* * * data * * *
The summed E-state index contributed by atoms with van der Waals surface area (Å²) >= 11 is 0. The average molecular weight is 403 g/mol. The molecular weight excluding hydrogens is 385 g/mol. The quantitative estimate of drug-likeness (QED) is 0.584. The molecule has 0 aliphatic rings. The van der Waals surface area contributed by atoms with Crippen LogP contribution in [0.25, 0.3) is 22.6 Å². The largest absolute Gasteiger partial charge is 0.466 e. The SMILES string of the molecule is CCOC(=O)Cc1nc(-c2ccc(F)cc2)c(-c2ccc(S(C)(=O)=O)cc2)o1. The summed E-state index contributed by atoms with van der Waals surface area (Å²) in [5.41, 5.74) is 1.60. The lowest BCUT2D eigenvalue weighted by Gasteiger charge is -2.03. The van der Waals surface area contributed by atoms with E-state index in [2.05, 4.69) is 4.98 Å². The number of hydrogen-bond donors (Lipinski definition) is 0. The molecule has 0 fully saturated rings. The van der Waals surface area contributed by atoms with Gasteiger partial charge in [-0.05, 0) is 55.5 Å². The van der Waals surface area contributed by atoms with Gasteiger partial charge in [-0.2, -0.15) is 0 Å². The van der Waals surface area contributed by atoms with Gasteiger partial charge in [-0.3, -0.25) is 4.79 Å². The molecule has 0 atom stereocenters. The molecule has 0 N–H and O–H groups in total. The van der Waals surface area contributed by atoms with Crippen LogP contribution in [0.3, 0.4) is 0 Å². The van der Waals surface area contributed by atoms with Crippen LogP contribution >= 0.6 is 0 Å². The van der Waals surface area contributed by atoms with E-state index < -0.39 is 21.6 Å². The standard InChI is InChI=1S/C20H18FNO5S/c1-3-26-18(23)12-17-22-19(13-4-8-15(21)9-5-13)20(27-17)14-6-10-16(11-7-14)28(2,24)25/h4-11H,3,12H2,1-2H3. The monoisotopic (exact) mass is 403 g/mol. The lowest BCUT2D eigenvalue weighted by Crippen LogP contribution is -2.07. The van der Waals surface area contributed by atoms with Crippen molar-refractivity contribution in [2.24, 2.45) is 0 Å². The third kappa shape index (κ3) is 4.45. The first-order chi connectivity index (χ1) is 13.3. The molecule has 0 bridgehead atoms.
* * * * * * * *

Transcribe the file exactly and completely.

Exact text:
The summed E-state index contributed by atoms with van der Waals surface area (Å²) >= 11 is 0. The average molecular weight is 403 g/mol. The molecular weight excluding hydrogens is 385 g/mol. The quantitative estimate of drug-likeness (QED) is 0.584. The molecule has 0 aliphatic rings. The van der Waals surface area contributed by atoms with Crippen LogP contribution in [0.25, 0.3) is 22.6 Å². The largest absolute Gasteiger partial charge is 0.466 e. The SMILES string of the molecule is CCOC(=O)Cc1nc(-c2ccc(F)cc2)c(-c2ccc(S(C)(=O)=O)cc2)o1. The summed E-state index contributed by atoms with van der Waals surface area (Å²) in [5.41, 5.74) is 1.60. The lowest BCUT2D eigenvalue weighted by Gasteiger charge is -2.03. The van der Waals surface area contributed by atoms with E-state index in [2.05, 4.69) is 4.98 Å². The number of hydrogen-bond donors (Lipinski definition) is 0. The molecule has 0 fully saturated rings. The van der Waals surface area contributed by atoms with Gasteiger partial charge in [-0.05, 0) is 55.5 Å². The van der Waals surface area contributed by atoms with Gasteiger partial charge in [-0.2, -0.15) is 0 Å². The van der Waals surface area contributed by atoms with Gasteiger partial charge in [-0.3, -0.25) is 4.79 Å². The molecule has 0 atom stereocenters. The molecule has 0 N–H and O–H groups in total. The van der Waals surface area contributed by atoms with Crippen LogP contribution in [0.3, 0.4) is 0 Å². The van der Waals surface area contributed by atoms with Crippen LogP contribution >= 0.6 is 0 Å². The van der Waals surface area contributed by atoms with E-state index < -0.39 is 21.6 Å². The standard InChI is InChI=1S/C20H18FNO5S/c1-3-26-18(23)12-17-22-19(13-4-8-15(21)9-5-13)20(27-17)14-6-10-16(11-7-14)28(2,24)25/h4-11H,3,12H2,1-2H3. The monoisotopic (exact) mass is 403 g/mol. The lowest BCUT2D eigenvalue weighted by Crippen LogP contribution is -2.07. The van der Waals surface area contributed by atoms with Crippen molar-refractivity contribution in [2.24, 2.45) is 0 Å². The third kappa shape index (κ3) is 4.45. The first-order chi connectivity index (χ1) is 13.3. The molecule has 0 bridgehead atoms.